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Connor McDonald

Thanks for the question, Felix.

Asked: January 12, 2016 - 6:29 am UTC

Last updated: February 28, 2024 - 6:36 am UTC

Version: ORACLE 11g

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You Asked

I have a table contains 50+ million records, and I am writing a procedure to replace the bad data to the correct values(about 1500 records).
K_V is the array of bad data and target correct value,like
K_V('bad data1') := 'correct value1'

when I loop the K_V, do
'update table set xx=replace(xx,bad data,correct value);'

This procedure run whole night but still can not finish.
So how can deal with this problem? Seems I can not write the procedure that way.


and Chris said...

Are you updating 1,500 rows from 50 million, or do you have 1,500 entries in k_v?

In any case, I don't see a where clause on your update. So you're updating all 50 million rows (k_v size) times. No wonder it's taking a long time!

To overcome this, load the bad -> good data mapping into a temporary table. Then you can run the update once on only the rows that you need to change, e.g.:

update t
set    xx = (select new_val
      from   gtt
      where  old_val = xx)
where  exists (
  select null from gtt
  where  old_val = xx

This updates all the rows in t where there is a matching "bad value" in the temporary table. If you're updating just 1,500 rows from the 50 million and there's an index on XX this should do the job well.

To do this, you must first load the values from k_v into your temp table. Here's a complete example of this:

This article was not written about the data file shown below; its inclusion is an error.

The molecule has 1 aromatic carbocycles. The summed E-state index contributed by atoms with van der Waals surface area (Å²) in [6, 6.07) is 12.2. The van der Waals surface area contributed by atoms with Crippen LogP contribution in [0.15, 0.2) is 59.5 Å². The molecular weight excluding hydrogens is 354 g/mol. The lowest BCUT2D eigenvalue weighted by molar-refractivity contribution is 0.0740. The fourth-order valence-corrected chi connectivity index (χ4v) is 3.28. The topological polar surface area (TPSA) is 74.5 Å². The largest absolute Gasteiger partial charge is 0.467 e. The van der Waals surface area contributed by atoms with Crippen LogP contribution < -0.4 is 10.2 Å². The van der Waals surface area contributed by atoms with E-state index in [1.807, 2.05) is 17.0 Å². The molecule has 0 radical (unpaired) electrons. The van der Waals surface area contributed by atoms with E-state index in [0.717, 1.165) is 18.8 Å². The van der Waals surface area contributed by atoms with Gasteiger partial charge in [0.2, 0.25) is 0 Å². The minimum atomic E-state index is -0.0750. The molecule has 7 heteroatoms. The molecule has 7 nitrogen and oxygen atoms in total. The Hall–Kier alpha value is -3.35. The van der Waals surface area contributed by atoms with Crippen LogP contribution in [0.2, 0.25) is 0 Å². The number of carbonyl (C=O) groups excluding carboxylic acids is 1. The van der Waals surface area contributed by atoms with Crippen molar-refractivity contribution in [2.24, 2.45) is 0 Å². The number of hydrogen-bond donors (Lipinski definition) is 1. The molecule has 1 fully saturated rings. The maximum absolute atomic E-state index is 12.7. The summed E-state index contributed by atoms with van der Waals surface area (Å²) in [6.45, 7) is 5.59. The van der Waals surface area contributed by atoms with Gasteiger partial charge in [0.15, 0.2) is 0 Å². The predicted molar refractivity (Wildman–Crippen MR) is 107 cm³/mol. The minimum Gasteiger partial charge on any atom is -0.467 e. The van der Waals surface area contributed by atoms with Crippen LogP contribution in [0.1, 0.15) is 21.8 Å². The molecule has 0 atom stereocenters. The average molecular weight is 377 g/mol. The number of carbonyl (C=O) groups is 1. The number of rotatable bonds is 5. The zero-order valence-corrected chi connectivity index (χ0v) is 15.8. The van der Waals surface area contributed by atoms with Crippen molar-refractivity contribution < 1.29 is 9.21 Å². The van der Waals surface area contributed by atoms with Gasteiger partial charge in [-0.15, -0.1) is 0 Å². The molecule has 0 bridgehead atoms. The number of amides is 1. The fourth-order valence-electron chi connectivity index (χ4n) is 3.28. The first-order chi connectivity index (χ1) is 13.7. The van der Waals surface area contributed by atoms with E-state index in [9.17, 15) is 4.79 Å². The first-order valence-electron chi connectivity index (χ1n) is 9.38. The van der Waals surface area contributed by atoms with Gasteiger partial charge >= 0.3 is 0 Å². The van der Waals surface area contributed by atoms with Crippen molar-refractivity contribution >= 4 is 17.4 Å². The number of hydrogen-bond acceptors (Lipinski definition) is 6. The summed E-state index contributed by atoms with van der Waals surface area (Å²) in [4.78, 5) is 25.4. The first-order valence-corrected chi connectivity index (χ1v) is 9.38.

create table t as 
  select cast(decode(mod(rownum, 3), 
              0, 'bad data1', 
       1, 'bad data2', 
       'good data') as varchar2(10)) xx 
  from dual connect by level <= 100;

create global temporary table gtt (
  old_val varchar2(50),
  new_val varchar2(50)
) ;

select xx, count(*) from t
group  by xx;

XX           COUNT(*)
---------- ----------
good data          33
bad data2          34
bad data1          33

  type tp is table of varchar2(10) index by varchar2(10);
  k_v tp;
  type gtt_tab is table of gtt%rowtype index by pls_integer;
  vals gtt_tab;
  key varchar2(10);


  k_v('bad data1') := 'good data1';
  k_v('bad data2') := 'good data2';
  key := k_v.first;
  while key is not null loop
    vals(vals.count+1).old_val := key;
    vals(vals.count).new_val := k_v(key);
    key :=;
  end loop;

  forall i in indices of vals
    insert into gtt
    values (vals(i).old_val, vals(i).new_val);

  update t
  set    xx = (select new_val
          from   gtt
        where  old_val = xx)
  where  exists (
    select null from gtt
    where  old_val = xx


select xx, count(*) from t
group  by xx;

XX           COUNT(*)
---------- ----------
good data          33
good data2         34
good data1         33

What if you're updating a large number of the rows in your table?

In this case it's likely to be quicker to do the "update" using create table as select:

create table t_temp as
  select coalesce(new_val, xx) xx
  from   t
  left join gtt
  on     xx = old_val;

Do this instead of the update in the code above. You'll need to switch over T and T_TEMP after this.


  (2 ratings)

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Thanks a lot

A reader, January 13, 2016 - 1:52 am UTC

K_V has only 300+ items, bad records in db is around 1500+.
Bad data and correct value are part content of 'XX' in table.
I have got the point.
Thanks so much for answering my question. It is quite helpful for me.

Leandro, February 27, 2024 - 9:21 pm UTC

I'm a bit late to the party (almost a decade in fact), but I don't get why a temporary table is necessary for the exemple, given OP performs a simple update on a lone table.

I mean, wouldn't this produce the same optmized result:

update table 
set xx=replace(xx,bad data,correct value)
where xx like '%bad data%';

The WHERE clause would filter the 1500 records with bad data and just after perform the update, wouldn't it?
Connor McDonald
February 28, 2024 - 6:36 am UTC

Take another look at the question.

It looks like it is not a straight single (bad|good) pair but a set of 1500 of them

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